For me, it was an opportunity to find out the features that I should incorporate into the next version of Study-Space which is an enterprise app that is currently being developed and trialed at the university (including Steve's unit) and which shows some promise as a collaborative learning environment or Social Learning Network (SLN). For the students, it was an opportunity to engage and learn about Agile Software development using an authentic real-world example.

Part of the session involved an activity where the students as 'clients' were required to produce a list of enhancements for the app, which they prioritise and pass to the developer (that's me).

agile-students3
The results for each group reveal some really interesting ideas, such as the facility to upload study material to the app, and discussion boards. I never really expected these! Anyway, pulling these ideas together, Steve facilitated a vote for the top priorities from the entire group, which indicates that the facility to add pictures is the most requested enhancement:

agile-prioritiesI will be taking these ideas forward with the Study-Space development team which comprises of a small group of students that are currently developing the specification and coding the next version. So far,  the 'ground-up' approach seems to be working exceptionally well. The ethos is very much around the idea of 'An App developed by Students for Students'.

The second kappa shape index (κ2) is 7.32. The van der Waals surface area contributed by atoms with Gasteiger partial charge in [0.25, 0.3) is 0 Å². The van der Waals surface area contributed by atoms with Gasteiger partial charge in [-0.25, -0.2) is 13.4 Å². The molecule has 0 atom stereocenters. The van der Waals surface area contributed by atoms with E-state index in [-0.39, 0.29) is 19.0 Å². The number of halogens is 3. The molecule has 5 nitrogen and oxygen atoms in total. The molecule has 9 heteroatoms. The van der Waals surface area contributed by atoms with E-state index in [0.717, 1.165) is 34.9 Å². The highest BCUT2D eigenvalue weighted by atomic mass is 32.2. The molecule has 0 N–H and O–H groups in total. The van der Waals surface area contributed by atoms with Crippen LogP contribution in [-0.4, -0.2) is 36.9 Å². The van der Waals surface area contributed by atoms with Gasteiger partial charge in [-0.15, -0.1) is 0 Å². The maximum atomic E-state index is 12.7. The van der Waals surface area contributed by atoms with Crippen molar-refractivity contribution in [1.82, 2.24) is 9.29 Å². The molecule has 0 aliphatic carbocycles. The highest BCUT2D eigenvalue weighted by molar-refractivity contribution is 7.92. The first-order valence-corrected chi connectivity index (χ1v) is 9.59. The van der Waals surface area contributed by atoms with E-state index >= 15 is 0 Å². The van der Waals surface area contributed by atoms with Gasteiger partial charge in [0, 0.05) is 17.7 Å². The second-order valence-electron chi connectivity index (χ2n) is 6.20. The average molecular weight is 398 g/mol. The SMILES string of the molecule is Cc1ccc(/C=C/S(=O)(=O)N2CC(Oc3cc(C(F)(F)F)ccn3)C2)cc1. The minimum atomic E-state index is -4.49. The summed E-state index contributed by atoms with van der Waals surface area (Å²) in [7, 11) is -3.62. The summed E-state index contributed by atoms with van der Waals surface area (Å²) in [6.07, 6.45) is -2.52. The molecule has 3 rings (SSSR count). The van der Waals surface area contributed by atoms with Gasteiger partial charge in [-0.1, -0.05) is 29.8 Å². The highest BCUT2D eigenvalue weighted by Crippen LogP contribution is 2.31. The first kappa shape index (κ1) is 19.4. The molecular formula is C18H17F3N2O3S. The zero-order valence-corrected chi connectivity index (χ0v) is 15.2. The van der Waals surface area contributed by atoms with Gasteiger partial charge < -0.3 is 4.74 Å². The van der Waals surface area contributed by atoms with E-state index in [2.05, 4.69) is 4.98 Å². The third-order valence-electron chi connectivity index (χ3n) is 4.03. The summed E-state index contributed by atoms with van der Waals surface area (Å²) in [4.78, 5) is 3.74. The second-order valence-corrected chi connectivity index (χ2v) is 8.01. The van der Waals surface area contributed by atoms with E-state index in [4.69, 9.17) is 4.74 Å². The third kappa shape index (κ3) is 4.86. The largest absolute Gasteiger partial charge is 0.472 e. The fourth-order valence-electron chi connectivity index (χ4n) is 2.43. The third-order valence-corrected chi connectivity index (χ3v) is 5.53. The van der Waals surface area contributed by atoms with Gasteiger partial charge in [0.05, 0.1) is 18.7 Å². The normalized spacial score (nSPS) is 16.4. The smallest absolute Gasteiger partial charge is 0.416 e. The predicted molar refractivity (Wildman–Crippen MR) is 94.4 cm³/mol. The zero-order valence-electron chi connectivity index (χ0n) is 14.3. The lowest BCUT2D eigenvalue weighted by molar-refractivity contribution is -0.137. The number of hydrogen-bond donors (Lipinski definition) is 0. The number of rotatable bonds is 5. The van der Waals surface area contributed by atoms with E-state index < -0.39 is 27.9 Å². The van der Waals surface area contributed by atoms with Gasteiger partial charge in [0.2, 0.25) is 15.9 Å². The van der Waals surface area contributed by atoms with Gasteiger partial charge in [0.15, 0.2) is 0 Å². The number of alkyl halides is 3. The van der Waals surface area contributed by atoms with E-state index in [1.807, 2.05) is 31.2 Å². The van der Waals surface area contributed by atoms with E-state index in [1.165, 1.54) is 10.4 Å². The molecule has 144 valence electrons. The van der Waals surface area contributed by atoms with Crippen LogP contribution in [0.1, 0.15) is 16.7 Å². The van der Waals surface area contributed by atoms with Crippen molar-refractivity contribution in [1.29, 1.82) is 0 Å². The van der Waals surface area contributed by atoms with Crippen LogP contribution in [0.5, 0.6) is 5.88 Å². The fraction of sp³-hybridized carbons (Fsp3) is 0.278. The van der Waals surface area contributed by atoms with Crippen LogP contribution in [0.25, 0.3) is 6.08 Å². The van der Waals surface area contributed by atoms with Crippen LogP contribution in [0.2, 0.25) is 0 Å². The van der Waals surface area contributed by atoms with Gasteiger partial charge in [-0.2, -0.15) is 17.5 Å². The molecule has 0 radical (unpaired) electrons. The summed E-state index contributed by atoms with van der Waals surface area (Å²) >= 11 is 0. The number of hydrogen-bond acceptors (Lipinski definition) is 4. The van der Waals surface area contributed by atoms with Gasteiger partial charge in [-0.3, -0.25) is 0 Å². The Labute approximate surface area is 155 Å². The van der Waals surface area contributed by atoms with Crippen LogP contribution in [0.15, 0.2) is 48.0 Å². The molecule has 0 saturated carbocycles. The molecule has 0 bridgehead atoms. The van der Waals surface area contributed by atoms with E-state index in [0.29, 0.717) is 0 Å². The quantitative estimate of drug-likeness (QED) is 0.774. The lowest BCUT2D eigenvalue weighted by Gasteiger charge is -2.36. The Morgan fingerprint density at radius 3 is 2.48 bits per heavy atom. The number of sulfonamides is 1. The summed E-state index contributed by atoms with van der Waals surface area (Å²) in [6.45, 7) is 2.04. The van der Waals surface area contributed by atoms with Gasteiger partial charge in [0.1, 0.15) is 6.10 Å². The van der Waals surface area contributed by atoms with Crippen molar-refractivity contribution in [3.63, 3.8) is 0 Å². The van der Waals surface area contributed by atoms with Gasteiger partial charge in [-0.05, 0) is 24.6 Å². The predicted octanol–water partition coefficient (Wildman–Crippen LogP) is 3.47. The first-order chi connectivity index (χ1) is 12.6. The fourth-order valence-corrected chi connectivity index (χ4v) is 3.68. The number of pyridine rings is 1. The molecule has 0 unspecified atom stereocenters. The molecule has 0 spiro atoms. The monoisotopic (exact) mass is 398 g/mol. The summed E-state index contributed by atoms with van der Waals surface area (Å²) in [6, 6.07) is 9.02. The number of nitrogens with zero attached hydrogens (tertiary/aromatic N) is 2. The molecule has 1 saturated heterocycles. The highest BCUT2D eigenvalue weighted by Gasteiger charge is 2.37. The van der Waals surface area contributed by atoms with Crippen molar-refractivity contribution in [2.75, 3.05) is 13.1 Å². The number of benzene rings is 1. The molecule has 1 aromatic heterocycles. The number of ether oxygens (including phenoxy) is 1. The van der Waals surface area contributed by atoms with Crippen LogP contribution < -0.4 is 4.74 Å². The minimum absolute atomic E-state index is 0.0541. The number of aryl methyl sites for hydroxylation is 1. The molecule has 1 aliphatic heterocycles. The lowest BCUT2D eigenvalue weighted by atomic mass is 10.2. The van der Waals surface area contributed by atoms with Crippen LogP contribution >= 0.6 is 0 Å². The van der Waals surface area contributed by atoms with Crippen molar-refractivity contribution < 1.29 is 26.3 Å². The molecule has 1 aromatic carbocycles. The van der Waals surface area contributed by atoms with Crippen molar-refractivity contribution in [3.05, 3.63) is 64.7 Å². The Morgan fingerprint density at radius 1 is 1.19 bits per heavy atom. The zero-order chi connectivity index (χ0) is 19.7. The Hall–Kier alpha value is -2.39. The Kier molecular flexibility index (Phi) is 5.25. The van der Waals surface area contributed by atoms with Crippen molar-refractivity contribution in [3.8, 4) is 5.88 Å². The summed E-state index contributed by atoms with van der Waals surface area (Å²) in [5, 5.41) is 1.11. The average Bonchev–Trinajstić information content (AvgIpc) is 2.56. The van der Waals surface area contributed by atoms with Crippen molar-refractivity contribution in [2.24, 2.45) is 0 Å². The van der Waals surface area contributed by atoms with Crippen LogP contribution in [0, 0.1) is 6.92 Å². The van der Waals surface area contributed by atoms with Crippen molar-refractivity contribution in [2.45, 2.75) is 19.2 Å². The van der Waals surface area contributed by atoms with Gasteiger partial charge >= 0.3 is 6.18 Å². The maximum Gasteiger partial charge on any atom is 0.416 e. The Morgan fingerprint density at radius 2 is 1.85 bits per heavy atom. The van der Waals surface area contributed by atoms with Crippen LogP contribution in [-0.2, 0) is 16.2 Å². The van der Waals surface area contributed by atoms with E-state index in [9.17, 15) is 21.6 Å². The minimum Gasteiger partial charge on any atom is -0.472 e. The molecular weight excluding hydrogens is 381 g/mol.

Many thanks to Steve Cayzer and the vibrant bunch of students enrolled on ME50236 who were full of creative energy and a joy to work with!

agile-students1

Save

 

Student Co-Creators and Digital Skills

📥  Animation, Apps, Co-Design, Digital Capabilities, Digital Skills, SSLC, student, Student Authors, Technology, Videos

A couple of years ago, I starting thinking about a Digital Skills Centre (DSC), where academics can go to get media developed, and where the work is co-created by students.  The students thereby gain digital capabilities to enhance their employability. Media might include videos, apps and on-line learning modules. The idea is to provide opportunities for our amazing students to develop Technology Enhanced Learning (TEL) materials.